Cost-benefit analysis makes the assumption that everything from consumer goods to endangered species may in principle be given a value by which its worth can be compared with that of anything else, even though the actual measurement of such value may be difficult in practice. The assumption is shown to fail, even in simple cases, and the analysis to be incapable of taking into account the transformative value of new experiences. Several kinds of value are identified, by no means all (...) commensurable with one another – a situation with which both economics and contemporary ethical theory must come to terms. A radical moral pluralism is recommended as in no way incompatible with the requirements of rationality, which allows that the business of living decently involves many kinds of principles and various sorts of responsibilities. In environmental ethics, pluralism offers the hope of reconciling various rival theories, even if none of them is universally applicable. (shrink)
Best?candidate theories of identity have been accused of absurdity. In my response to Garrett, I argue that my four?dimensionalist reconstruction of best?candidate theories allows the appearance of absurdity to be explained, while Garrett's own defence of the position leaves the demand for such explanation unsatisfied. I also argue against the assumption that three?dimensionalists can give a satisfactory account of unity or change.
Addressing many topics in epistemology and metaphysics, this treatise sets out a new theory of the unity of objects, and discusses personal identity, the metaphysics of possible worlds, the continuity in space time, and the nature of philosophical theorizing.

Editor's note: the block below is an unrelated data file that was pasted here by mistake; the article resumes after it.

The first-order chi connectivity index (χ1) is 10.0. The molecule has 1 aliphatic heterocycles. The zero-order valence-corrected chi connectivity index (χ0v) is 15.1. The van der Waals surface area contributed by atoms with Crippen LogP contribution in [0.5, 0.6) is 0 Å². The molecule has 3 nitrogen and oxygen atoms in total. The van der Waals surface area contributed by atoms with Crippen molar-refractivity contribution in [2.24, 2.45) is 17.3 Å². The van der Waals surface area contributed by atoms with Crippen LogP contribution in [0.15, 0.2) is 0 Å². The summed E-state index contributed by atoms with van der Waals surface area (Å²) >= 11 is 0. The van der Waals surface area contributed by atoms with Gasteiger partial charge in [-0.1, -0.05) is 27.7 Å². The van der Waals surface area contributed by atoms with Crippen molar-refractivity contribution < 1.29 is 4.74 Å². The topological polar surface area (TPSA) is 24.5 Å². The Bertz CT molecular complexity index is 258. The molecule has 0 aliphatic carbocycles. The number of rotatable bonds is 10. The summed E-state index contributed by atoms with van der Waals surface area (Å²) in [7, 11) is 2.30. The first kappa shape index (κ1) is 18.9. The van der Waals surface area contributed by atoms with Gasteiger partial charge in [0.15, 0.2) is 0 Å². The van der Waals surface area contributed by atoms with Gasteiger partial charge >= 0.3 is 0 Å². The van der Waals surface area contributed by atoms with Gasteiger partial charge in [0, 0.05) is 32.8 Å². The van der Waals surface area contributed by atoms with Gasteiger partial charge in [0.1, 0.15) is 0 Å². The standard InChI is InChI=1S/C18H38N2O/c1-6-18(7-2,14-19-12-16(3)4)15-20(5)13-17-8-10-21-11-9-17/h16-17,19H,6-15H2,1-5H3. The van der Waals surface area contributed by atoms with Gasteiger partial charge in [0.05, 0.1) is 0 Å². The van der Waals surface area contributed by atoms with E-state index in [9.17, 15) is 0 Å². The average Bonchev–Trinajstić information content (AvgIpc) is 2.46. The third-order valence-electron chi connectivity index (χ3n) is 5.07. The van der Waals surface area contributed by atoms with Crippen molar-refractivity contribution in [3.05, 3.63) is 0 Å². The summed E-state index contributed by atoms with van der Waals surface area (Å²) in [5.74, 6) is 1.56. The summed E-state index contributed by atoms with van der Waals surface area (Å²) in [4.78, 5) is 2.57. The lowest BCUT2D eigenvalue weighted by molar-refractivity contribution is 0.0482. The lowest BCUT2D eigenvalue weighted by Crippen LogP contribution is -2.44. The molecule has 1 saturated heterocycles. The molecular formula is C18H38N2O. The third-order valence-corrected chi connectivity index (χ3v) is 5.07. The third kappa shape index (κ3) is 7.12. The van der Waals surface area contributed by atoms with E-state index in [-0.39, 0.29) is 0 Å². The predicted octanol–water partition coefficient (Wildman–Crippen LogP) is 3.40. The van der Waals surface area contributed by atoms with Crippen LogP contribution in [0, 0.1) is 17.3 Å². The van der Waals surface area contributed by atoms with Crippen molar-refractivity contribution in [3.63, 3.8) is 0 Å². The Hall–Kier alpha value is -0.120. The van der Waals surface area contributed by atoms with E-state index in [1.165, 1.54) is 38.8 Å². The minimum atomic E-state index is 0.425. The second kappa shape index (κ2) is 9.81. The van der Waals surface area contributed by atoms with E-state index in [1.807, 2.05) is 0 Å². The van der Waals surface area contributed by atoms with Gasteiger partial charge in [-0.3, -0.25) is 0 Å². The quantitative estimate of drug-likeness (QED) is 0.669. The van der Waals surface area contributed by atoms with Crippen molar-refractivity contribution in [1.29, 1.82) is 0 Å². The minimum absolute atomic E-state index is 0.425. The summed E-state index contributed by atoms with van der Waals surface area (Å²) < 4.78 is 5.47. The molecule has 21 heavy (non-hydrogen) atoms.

Attacks on ?closest continuer? and ?best candidate? theories of identity have something correct in them while still failing to discredit the theories they oppose. What follows from Noonan's and Wiggins's objections to such theories is that they need to be so formulated as not to deny the necessity of identity. The best metaphysics for best?candidate theories to adopt is one in which everyday objects are taken to transcend, in a certain sense, their life histories in given worlds. This metaphysics also (...) has the potential for solving problems about contingent identity, transworld identity, and the issue of haecceitism or individual essence. To develop the metaphysics, it is only necessary to follow through the analogy between worlds and times suggested by writers like Plantinga and Schlesinger. (shrink)
Human beings are, as far as we know, the only animals to have moral concerns and to adopt moralities, but it would be a mistake to be misled by this fact into thinking that humans are also the only proper objects of moral consideration. I argue that we ought to allow even nonliving things a significant moral status, thus denying the condusion of much contemporary moral thinking. First, I consider the possibilityof giving moral consideration to nonliving things. Second, I put (...) forward grounds which justify this extension of morality beyond its conventional boundarles. Third, I argue that natural objects have a status different from a special dass of artifacts -works of art. Fourth, I discuss the notion of interest, and fifth I look brietly at the status of natural systems and at ways we might link the proposed extension of moral considerability with the rest of our moral thinking. (shrink)
Parfit argues that survival, Not identity, Is the important thing in cases of personal resurrection, Fission, Etc. I argue that parfit's and dennett's well known cases--And fantasies about cloning and telecloning--Suggest a distinction between type and token persons, Memories, Intentions, Etc. Parfit is wrong, I suggest, To think survival more determinate than identity; with quine I hold that there is no objective matter to be right or wrong about.